MIDDLETOWN - The reminder of a possible but highly unlikely nuclear emergency looms in the distance in southern New Castle County.
The Salem/Hope Creek Nuclear Generating Stations cooling tower in New Jersey is visible from across the Delaware Bay especially around Delaware City.
If the tower on Artificial Island can’t be seen in the Middletown area, then perhaps the steam rising from it can.
While Technological Hazards Planner Steven Phillips knows of no hazardous Salem/Hope Creek-related incident that’s ever occurred either in the First State.
It the unforeseen does occur, Mr. Phillips of the Delaware Emergency Management Agency said he’s comfortable that the state is prepared to handle it.
“We do have an entire radiological emergency preparedness plan that’s been developed to address anything that might arise from the power plant,” he said.
“Essentially it’s a low probability event for us. It’s a (high priority) to prepare for it, however because it is such a high impact event if it was to occur.
“We work pretty diligently there with our partners at the federal, state and local level to prepare for an incident.”
Twice a year, the Delaware Emergency Management Agency hosts events to provide potassium iodide tablets to those within a 10-mile radius of the power plant. Spokesperson John Petersen said roughly 1,000 doses were distributed to 100 families in April, while the October session involved 10,000 doses issued to about 750 households. The number of pills distributed is based on an age-based formula.
According to the Centers for Disease Control, potassium iodide is a pill or liquid that can be used in radiation emergencies to help prevent radioactive iodine from being absorbed by the thyroid gland.
Potassium iodide should only be taken on the advice of a medical doctor, public health or emergency management official.
Those currently seeking iodide doses can visit Atlantic Apothecary in Smyrna to obtain them at no cost. A proof of residency or work within the 10-mile-zone of Salem is required.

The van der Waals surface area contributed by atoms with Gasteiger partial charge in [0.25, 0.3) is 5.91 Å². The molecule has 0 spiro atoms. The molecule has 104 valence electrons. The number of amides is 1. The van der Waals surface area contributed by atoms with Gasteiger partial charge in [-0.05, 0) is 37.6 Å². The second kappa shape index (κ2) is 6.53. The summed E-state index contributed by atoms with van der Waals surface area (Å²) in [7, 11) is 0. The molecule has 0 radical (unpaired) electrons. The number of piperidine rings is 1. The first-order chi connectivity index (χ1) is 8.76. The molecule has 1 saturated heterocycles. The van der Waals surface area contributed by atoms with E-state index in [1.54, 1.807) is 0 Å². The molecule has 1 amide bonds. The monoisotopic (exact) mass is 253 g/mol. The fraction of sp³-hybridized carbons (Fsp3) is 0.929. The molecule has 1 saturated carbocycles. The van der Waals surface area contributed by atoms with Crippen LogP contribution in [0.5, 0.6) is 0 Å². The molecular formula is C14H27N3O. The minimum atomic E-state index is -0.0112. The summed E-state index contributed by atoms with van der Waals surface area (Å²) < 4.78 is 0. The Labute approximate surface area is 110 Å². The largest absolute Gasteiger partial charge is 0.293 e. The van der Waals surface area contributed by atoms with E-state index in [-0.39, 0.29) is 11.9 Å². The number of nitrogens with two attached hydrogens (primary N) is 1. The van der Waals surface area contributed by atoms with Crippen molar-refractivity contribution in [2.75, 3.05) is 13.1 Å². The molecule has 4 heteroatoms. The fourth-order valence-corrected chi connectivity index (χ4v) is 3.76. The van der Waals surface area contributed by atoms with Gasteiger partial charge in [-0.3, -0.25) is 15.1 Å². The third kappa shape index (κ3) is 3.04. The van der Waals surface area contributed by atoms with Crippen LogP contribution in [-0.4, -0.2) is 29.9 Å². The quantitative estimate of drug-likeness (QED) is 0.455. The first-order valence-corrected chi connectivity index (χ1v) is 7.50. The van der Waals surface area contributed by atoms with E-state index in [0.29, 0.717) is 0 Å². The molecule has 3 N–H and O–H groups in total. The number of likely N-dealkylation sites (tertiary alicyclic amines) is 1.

Iodide is for sale for those living outside of the 10-mile-zone at the Apothecary, and it can be purchased on Amazon as well.
The Apothecary is located at 103 S. Dupont Boulevard, Suite 2 in Smyrna. More information is available online at atlanticapothecary.com or by calling 302-653-9355.
The Smyrna area is in close proximity to the 10-mile-zone according to the Delaware Emergency Management Agency.
The Delaware Emergency Management Agency points to the following actions in case of an emergency:
• If a radiation emergency happens in your area, you should get inside immediately.
• No matter where you are, the safest action to take is to: Get inside. Stay inside. Stay tuned.
• Close and lock all windows and doors.
• Go to the basement or the middle of the building. Radioactive material settles on the outside of buildings so the best thing to do is stay as far away from the walls and roof of the building as you can.
• If possible, turn off fans, air conditioners, and forced-air heating units that bring air in from the outside. Close fireplace dampers.
• Bring pets inside.
• Stay tuned for updated instructions from emergency response officials.
A 40-page emergency preparedness plan for Delaware and New Jersey is available online at preparede.org.
In the unlikely event of an incident, spokesperson John Petersen said the Delaware Emergency Management Agency would be pushing out messaging over the radio and television through the EMS system, as well as social media and through emergency alerts.
With a shelter-in-place order, Mr. Petersen said, officials would determine the wind patterns and intensity of release of radiological material to plot the next move.
Then, he said, “We would be able to accurately provide further instructions from the public through those various mechanisms.”